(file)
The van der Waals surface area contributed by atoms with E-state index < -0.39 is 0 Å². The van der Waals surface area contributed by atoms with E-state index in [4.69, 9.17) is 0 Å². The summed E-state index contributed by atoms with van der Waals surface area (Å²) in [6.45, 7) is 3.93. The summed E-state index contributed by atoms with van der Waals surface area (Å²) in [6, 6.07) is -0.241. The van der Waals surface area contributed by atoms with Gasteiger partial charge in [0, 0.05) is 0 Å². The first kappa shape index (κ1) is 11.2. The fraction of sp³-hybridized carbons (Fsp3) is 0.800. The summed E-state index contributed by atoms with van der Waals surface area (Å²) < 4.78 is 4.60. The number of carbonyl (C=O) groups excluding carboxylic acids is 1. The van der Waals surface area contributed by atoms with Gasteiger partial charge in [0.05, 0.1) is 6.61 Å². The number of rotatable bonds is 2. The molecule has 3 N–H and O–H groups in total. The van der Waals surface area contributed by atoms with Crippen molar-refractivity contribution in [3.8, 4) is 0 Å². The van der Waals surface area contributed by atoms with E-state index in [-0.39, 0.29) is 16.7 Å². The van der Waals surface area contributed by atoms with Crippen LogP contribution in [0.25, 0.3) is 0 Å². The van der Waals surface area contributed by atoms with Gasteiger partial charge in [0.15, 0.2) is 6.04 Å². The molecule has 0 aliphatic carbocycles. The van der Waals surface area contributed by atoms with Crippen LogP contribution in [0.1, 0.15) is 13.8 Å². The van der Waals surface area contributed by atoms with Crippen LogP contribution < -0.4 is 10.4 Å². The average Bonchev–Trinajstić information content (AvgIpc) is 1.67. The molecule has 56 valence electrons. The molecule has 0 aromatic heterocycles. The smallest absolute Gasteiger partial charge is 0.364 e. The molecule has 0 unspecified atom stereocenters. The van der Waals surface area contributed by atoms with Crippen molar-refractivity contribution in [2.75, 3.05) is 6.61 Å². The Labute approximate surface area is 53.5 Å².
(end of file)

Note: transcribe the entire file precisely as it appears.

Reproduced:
The van der Waals surface area contributed by atoms with E-state index < -0.39 is 0 Å². The van der Waals surface area contributed by atoms with E-state index in [4.69, 9.17) is 0 Å². The summed E-state index contributed by atoms with van der Waals surface area (Å²) in [6.45, 7) is 3.93. The summed E-state index contributed by atoms with van der Waals surface area (Å²) in [6, 6.07) is -0.241. The van der Waals surface area contributed by atoms with Gasteiger partial charge in [0, 0.05) is 0 Å². The first kappa shape index (κ1) is 11.2. The fraction of sp³-hybridized carbons (Fsp3) is 0.800. The summed E-state index contributed by atoms with van der Waals surface area (Å²) < 4.78 is 4.60. The number of carbonyl (C=O) groups excluding carboxylic acids is 1. The van der Waals surface area contributed by atoms with Gasteiger partial charge in [0.05, 0.1) is 6.61 Å². The number of rotatable bonds is 2. The molecule has 3 N–H and O–H groups in total. The van der Waals surface area contributed by atoms with Crippen molar-refractivity contribution in [3.8, 4) is 0 Å². The van der Waals surface area contributed by atoms with E-state index in [-0.39, 0.29) is 16.7 Å². The van der Waals surface area contributed by atoms with Crippen LogP contribution in [0.25, 0.3) is 0 Å². The van der Waals surface area contributed by atoms with Gasteiger partial charge in [0.15, 0.2) is 6.04 Å². The molecule has 0 aliphatic carbocycles. The van der Waals surface area contributed by atoms with Crippen LogP contribution in [0.1, 0.15) is 13.8 Å². The van der Waals surface area contributed by atoms with Crippen LogP contribution < -0.4 is 10.4 Å². The average Bonchev–Trinajstić information content (AvgIpc) is 1.67. The molecule has 56 valence electrons. The molecule has 0 aromatic heterocycles. The smallest absolute Gasteiger partial charge is 0.364 e. The molecule has 0 unspecified atom stereocenters. The van der Waals surface area contributed by atoms with Crippen molar-refractivity contribution in [2.75, 3.05) is 6.61 Å². The Labute approximate surface area is 53.5 Å².